Nasal Spray Flu Vaccine Candidate Announced Positive Results

FluGen’s M2SR influenza vaccine candidate demonstrated protection against multi-season mismatched H3N2 strain in a human challenge clinical trial
mom and child wrinkling nose
(Precision Vaccinations)

An intranasal vaccine candidate showed for the first time, protection against a highly mismatched influenza virus. 

FluGen Inc. said in a press release that despite the significant virus mismatch in this small study, more than 50 percent of the participants receiving the M2SR vaccine showed a serum antibody response to the vaccine. 

And, these subjects showed a 34 percent reduction of viral load during the challenge phase of the study, compared to placebo. 

This is a major step toward developing a universal flu vaccine. 

And, a second positive data point is this ‘nasal spray’ flu vaccine was effective. 

Historically, intranasal flu vaccines have not generated serum responses that have correlated with vaccine effectiveness in adults. 

In the ongoing phase 2 study, being conducted by SGS in Belgium, subjects were randomized 1:1 to receive either an intranasal placebo or a single intranasal dose of investigational M2SR vaccine, manufactured with the A/Brisbane/10/2007, H3N2 strain of influenza, which was utilized in marketed influenza vaccines during the 2008-2010 influenza seasons.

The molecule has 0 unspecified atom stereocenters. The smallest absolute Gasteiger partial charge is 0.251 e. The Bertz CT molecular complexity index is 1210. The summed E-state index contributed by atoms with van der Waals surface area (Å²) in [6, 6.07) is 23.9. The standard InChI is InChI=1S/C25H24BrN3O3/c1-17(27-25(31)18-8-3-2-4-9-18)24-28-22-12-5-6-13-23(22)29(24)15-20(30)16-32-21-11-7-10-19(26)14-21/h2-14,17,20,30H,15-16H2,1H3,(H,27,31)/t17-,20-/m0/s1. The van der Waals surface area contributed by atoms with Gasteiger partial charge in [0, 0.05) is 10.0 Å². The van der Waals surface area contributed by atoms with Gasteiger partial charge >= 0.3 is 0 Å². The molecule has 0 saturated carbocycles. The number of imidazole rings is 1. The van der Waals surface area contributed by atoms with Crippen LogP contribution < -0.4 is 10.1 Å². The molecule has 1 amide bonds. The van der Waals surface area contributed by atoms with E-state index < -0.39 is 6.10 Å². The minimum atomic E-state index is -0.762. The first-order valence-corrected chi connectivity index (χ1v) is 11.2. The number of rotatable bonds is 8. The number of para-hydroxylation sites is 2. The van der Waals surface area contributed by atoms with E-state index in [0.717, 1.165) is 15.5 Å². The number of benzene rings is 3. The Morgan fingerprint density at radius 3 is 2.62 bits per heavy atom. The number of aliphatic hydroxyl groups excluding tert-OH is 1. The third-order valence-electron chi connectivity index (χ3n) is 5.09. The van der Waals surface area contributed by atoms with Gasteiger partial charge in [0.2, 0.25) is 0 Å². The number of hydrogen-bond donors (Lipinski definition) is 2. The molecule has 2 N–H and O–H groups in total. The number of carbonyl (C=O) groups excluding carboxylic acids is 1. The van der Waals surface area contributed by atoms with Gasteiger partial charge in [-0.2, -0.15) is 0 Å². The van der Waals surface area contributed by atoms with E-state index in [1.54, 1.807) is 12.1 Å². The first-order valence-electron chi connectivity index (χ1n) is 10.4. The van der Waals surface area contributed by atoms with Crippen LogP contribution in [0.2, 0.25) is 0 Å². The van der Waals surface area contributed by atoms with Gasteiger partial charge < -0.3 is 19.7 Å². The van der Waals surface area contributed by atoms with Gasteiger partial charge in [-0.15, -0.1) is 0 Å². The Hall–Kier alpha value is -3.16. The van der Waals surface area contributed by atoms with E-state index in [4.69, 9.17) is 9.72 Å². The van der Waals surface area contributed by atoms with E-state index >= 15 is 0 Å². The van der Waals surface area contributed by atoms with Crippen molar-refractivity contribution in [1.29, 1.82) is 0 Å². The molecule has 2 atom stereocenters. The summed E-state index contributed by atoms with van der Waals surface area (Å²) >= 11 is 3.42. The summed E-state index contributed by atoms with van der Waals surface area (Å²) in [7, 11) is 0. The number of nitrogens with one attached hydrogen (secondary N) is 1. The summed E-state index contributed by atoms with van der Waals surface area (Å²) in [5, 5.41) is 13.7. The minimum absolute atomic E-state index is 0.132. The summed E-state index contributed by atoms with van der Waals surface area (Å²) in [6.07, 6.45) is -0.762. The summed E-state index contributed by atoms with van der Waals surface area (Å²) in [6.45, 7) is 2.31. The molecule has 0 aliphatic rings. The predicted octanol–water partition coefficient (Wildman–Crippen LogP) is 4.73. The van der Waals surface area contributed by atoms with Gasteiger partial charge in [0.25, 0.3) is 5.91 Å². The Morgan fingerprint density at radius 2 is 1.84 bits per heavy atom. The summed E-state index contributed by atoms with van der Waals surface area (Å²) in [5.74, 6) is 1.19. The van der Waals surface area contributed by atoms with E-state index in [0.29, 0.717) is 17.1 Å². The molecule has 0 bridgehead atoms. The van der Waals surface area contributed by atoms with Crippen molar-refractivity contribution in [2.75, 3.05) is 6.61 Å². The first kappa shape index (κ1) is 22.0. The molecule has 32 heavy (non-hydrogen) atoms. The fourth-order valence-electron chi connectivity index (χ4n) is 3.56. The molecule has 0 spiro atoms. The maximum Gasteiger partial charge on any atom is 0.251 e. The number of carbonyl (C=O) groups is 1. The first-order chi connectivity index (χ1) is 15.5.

Subjects were then challenged intranasally with the A/Belgium/4217/2015, H3N2 influenza virus, which is a genetically drifted virus that caused outbreaks of influenza in 2014-15. 

The topline results from a 6-year mismatch confirm the strong results seen in Phase 1 immunogenicity and preclinical challenge studies.   

According to the Centers for Disease Control and Prevention (CDC), in the 14 flu seasons since 2004, there have been 9 H3N2 vaccine changes (drifts), and in 3 of these seasons, the licensed inactivated vaccine was highly mismatched to the circulating virus. 

When the vaccine is mismatched and has low efficacy, the resulting toll includes increased hospitalizations and deaths from influenza. 

“The problem of seasonal drift and mismatches between the annual influenza vaccine and circulating strains is a significant public health challenge,” said Dr. Robert Belshe, chair of the FluGen clinical advisory board and the Diana and J. Joseph Adorjan Endowed Professor of Infectious Diseases and Immunology, Emeritus, at Saint Louis University, in a press release.  

FluGen plans to complete its data analysis and present the phase 2 data in an upcoming peer-reviewed forum, sometime in the second quarter of 2019. 

This study is supported by a $14.4 million grant from the Department of Defense. The U.S. Army Medical Research Acquisition Activity is the awarding and administering acquisition office and this work was supported by the Office of the Assistant Secretary of Defense for Health Affairs through the Peer Reviewed Medical Research Program under Award No. W81XWH-17-1-0430. 

The development of M2SR has also been supported by the National Institutes for Allergy and Infectious Diseases (NIAID) division of the National Institutes of Health (NIH). 

FluGen, Inc. is a clinical stage vaccine company focused on improving the breadth and effectiveness of influenza vaccines.